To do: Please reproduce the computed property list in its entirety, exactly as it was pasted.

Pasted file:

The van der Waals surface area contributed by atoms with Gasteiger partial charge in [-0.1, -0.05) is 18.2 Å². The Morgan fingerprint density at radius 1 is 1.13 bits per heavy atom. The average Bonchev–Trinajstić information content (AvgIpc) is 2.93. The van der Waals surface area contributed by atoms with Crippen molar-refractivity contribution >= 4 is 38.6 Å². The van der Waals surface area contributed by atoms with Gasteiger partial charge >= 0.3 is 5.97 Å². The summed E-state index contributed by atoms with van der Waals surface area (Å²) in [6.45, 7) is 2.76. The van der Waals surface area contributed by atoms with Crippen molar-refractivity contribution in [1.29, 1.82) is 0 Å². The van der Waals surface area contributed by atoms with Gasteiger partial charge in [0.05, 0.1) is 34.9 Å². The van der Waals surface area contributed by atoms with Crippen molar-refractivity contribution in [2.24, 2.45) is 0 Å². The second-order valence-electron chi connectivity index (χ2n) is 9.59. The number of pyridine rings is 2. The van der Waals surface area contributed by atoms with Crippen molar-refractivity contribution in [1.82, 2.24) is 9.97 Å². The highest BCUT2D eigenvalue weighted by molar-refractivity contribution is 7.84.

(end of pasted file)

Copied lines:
The van der Waals surface area contributed by atoms with Gasteiger partial charge in [-0.1, -0.05) is 18.2 Å². The Morgan fingerprint density at radius 1 is 1.13 bits per heavy atom. The average Bonchev–Trinajstić information content (AvgIpc) is 2.93. The van der Waals surface area contributed by atoms with Crippen molar-refractivity contribution >= 4 is 38.6 Å². The van der Waals surface area contributed by atoms with Gasteiger partial charge >= 0.3 is 5.97 Å². The summed E-state index contributed by atoms with van der Waals surface area (Å²) in [6.45, 7) is 2.76. The van der Waals surface area contributed by atoms with Crippen molar-refractivity contribution in [1.29, 1.82) is 0 Å². The van der Waals surface area contributed by atoms with Gasteiger partial charge in [0.05, 0.1) is 34.9 Å². The van der Waals surface area contributed by atoms with Crippen molar-refractivity contribution in [2.24, 2.45) is 0 Å². The second-order valence-electron chi connectivity index (χ2n) is 9.59. The number of pyridine rings is 2. The van der Waals surface area contributed by atoms with Crippen molar-refractivity contribution in [1.82, 2.24) is 9.97 Å². The highest BCUT2D eigenvalue weighted by molar-refractivity contribution is 7.84.